- Associated Press - Friday, April 11, 2014

SAN FRANCISCO (AP) - Federal prosecutors said Friday more charges and defendants are expected to be added to a sweeping organized crime and public corruption case centered in San Francisco’s Chinatown.

Prosecutor Susan Badger told U.S. District Judge Charles Breyer that additional charges and defendants will be added in the next 90 days.

Some 29 people, including suspended state Sen. Leland Yee, already have been indicted. Yee has pleaded not guilty to bribery and gun charges.

The new charges in the case might contain racketeering charges. However, prosecutors didn’t identify who could be charged under the Racketeer Influenced and Corrupt Organizations Act, better known as RICO.

“Of particular note, the government is continuing to pursue its investigation of RICO violations as well as additional substantive criminal violations,” prosecutors told the judge in a court filing handed to him during a routine hearing.

Racketeering charges carry maximum penalties of 20 years in prison and hefty fines and civil penalties, including seizure of property. Such counts enable prosecutors to charge leaders of gangs with crimes they ordered others to carry out.

Yee and his attorney Jim Lassart declined comment Friday after the hearing in San Francisco federal court. Prosecutors also declined comment.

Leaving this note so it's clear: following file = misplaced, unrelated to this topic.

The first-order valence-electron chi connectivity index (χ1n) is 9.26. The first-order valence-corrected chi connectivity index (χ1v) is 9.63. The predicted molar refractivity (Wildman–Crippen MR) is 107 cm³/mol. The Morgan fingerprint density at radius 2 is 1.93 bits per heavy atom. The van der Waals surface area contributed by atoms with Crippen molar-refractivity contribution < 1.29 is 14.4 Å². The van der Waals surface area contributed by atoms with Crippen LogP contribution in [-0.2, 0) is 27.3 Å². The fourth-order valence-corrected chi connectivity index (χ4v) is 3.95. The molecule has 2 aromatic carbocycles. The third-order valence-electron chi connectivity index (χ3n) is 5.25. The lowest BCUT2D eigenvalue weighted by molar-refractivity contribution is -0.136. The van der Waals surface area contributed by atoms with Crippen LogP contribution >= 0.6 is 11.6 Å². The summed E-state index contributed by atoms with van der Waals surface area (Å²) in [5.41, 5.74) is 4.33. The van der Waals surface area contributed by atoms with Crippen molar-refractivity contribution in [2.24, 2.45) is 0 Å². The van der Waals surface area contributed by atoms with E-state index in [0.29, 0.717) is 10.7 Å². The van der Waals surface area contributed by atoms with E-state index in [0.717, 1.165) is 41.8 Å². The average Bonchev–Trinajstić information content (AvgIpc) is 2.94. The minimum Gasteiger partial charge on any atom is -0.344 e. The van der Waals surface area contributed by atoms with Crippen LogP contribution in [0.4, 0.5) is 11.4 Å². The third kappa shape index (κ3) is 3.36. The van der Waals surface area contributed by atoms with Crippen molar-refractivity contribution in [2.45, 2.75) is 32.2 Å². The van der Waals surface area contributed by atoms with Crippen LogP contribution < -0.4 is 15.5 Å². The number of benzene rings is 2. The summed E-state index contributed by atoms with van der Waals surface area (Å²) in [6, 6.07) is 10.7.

Experts and many of the two dozen lawyers involved in the case, had expected racketeering charges to be included in the indictment unsealed last week. However, no racketeering charged were filed.

The lawyers and the judge have already agreed that not all the defendants will be tried together because of the myriad different and unrelated charges many face.

Lumping 29 people charged with a combined 50 charges in a single indictment was a “ploy to make the indictment seem stronger than it is,” said Curtis Griggs, one of three lawyers representing defendant Raymond “Shrimp Boy” Chow, the leader of a Chinese community organization who is charged with 10 counts of money laundering and receiving stolen goods.

Griggs said Chow plans to plead not guilty when he is arraigned on Tuesday.

Copyright © 2022 The Washington Times, LLC.

Please read our comment policy before commenting.

Click to Read More and View Comments

Click to Hide